Ian W Thomson's doubts over whether the first-century battle of Mons Graupius ever took place might be at least partially assuaged through study of the place name (Letters, May 20).

The dearth of information about this encounter between the Romans under Agricola and the Caledonians under Calgacus has meant that for generations mysterious Mons Graupius has been tabbed "somewhere in north-east Scotland". But the notes by Tacitus bear a few tantalising clues – such as summa collium (the top of several hills) – to surmise that Bennachie by Inverurie, Aberdeenshire, may qualify as a location.

In 2002 Andrew Breeze, academic at the University of Navarre in Pamplona, put forward the idea (Proceedings of the Society of Antiquaries of Scotland, vol 132) that the words Mons Graupius relate to Welsh crib (ridge), and the actual shape of Bennachie provides confirmation of this etymology.

Mr Breeze examined the four-mile east-west ridge making up the peaks of Hermit Seat, Watch Craig, Oxen Craig and the familiar 1698-foot Mither Tap. Using the account of Tacitus and the Celtic language, he makes the observation that the silhouette of the four peaks resembles a comb for hair, or a coxcomb – a bird's crest.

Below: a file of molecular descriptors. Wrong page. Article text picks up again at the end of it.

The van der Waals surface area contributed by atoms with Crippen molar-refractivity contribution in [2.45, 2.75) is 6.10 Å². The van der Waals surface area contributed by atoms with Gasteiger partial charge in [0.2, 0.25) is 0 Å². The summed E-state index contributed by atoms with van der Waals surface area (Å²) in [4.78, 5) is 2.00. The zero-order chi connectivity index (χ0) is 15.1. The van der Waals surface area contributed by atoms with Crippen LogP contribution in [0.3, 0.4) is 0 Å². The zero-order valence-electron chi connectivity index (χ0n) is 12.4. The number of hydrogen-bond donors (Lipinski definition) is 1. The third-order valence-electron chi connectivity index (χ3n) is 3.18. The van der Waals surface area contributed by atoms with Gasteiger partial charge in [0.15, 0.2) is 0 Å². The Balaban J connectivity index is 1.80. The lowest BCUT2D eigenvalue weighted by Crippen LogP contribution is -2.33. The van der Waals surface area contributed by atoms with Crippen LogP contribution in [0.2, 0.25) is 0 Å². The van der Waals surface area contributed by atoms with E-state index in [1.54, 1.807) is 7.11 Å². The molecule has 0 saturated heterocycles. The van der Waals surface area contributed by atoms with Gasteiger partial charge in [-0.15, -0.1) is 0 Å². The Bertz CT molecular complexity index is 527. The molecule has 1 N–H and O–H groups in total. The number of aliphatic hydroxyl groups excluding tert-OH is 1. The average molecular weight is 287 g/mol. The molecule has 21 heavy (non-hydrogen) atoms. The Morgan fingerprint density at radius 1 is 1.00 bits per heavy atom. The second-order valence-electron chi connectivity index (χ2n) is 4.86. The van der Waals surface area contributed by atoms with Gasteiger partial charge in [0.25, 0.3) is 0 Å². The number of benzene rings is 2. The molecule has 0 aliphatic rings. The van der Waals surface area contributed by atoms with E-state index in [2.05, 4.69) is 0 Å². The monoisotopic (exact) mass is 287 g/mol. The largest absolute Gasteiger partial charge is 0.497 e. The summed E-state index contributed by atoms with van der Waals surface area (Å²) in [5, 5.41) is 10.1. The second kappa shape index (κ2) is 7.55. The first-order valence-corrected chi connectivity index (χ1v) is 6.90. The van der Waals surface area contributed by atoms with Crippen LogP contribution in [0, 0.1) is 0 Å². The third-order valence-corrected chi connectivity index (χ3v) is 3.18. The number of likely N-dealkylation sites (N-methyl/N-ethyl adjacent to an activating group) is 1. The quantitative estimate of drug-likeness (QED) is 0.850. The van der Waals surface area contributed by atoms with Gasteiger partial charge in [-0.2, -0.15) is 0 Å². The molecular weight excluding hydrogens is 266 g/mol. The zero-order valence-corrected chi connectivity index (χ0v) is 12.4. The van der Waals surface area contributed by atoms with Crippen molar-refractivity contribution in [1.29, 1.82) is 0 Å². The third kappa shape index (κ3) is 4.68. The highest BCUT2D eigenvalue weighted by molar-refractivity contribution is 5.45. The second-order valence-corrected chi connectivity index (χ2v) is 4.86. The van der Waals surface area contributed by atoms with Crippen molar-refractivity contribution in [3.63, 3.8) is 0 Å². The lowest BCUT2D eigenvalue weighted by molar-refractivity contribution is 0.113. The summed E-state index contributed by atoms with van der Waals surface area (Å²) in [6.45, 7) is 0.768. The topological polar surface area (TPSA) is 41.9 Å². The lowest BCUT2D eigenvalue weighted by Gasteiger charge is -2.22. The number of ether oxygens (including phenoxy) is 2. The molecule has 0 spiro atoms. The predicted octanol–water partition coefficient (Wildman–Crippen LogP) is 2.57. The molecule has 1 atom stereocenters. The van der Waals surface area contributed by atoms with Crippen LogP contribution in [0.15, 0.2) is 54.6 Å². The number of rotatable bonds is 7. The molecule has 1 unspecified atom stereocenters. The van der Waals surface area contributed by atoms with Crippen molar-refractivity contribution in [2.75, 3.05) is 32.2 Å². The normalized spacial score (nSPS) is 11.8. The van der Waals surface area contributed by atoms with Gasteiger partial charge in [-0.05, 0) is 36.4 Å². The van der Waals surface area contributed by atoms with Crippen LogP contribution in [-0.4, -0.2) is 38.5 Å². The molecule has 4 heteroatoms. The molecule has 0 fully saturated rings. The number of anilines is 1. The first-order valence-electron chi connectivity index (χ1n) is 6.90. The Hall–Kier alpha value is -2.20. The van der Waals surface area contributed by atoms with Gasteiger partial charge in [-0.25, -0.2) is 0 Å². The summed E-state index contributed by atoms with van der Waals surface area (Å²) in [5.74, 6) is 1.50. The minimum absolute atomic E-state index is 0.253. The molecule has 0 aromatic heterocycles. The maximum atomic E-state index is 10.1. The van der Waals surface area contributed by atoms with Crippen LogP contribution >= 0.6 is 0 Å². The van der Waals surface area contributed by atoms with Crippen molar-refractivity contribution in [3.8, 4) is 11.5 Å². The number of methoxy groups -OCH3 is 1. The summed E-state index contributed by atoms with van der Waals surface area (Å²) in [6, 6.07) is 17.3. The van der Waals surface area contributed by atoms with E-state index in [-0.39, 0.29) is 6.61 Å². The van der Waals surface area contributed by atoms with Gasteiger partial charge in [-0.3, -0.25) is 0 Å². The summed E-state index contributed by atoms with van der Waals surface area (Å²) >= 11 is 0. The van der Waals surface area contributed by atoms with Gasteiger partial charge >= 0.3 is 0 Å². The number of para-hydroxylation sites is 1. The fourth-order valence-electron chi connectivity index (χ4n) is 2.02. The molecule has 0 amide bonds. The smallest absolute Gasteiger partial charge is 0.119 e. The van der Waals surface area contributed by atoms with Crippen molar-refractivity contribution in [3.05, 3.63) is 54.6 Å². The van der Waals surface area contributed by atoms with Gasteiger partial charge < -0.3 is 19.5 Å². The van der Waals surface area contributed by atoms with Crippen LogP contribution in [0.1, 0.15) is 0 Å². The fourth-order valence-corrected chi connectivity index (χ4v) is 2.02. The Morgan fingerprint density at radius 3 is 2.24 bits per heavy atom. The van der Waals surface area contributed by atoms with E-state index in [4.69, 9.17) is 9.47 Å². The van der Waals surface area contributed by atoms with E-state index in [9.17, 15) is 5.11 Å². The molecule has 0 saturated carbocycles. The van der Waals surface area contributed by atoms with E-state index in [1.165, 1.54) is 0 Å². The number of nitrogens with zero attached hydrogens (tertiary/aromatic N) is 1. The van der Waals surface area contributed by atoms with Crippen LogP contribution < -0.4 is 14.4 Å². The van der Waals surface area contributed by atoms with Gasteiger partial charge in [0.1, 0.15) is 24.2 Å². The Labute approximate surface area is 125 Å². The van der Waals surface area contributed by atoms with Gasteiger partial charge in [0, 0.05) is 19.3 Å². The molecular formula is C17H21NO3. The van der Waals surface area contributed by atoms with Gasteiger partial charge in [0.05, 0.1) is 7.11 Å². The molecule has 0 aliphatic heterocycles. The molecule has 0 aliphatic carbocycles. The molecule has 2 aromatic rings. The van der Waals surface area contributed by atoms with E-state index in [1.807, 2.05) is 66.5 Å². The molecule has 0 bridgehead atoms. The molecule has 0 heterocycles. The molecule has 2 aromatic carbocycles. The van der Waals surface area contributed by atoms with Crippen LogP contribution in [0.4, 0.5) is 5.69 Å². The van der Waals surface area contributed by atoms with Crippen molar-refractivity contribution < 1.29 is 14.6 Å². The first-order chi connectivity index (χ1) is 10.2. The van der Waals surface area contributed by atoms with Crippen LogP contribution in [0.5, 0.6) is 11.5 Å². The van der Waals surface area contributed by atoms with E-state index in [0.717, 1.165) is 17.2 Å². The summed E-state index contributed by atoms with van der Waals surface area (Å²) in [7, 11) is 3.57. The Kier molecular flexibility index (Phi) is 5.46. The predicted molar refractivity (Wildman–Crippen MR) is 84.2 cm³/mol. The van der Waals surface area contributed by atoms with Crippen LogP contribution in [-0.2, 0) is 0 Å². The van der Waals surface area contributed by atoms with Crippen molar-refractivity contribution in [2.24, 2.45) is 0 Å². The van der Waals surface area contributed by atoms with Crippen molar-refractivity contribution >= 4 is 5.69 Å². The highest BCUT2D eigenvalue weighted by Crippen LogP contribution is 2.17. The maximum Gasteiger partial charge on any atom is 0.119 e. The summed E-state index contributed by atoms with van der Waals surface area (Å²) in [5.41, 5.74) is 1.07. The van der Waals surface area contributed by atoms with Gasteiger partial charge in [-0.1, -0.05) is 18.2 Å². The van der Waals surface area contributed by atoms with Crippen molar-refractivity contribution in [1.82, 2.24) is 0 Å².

He writes: "Cognates of Welsh crib 'comb' are known throughout the Celtic world. They are also used of ridges and summits ... Tacitus would have a Latin adjective ('Cripian') to go with the masculine mons."

The problem of how an original Cripius might be corrupted to Craupius, and by emendation to Grampian, he explains as: "We are dealing not with a Latin expression but a proto-Pictish one, which scribes would find outlandish and meaningless, and be particularly liable to copy incorrectly. The possibilities of accumulated error (when Tacitus wrote) and the 9th century (when our original was copied) need no underlining."

Thus Cripius might develop to Crapius, with a "u" thereafter intruding to Craupius, followed by Graupius. "This 'u' became 'm' in the 15th-century printed edition of Agricola, giving the 'Grampian' of modern maps, television and local government."

Such letter substitution is not unusual: the island we call Iona was once Ioua, the island of yew (tree).

If Mr Breeze is correct, then not only did the battle of Mons Graupius take place but, by its etymology, Mons Cripius (Cripian Mountain) would rule out competing battle sites such as Raedykes in Kincardineshire, Duncrub near Dunning in Perthshire and Sillyearn at the Pass of Grange in Banffshire.

Gordon Casely,

Westerton Cottage,

Crathes, Kincardineshire.

As someone with more than a little interest in our Roman past, I found the article concerning Mons Graupius quite fascinating ("Archaeologist claims to have located site of Roman battle", The Herald, May 18).

Doubts and theories concerning the battle between Agricola's Roman army and the Caledonii have been around for some time and no doubt it will take considerable further study and digs to put more meat on the bones of Mike Haseler's theories.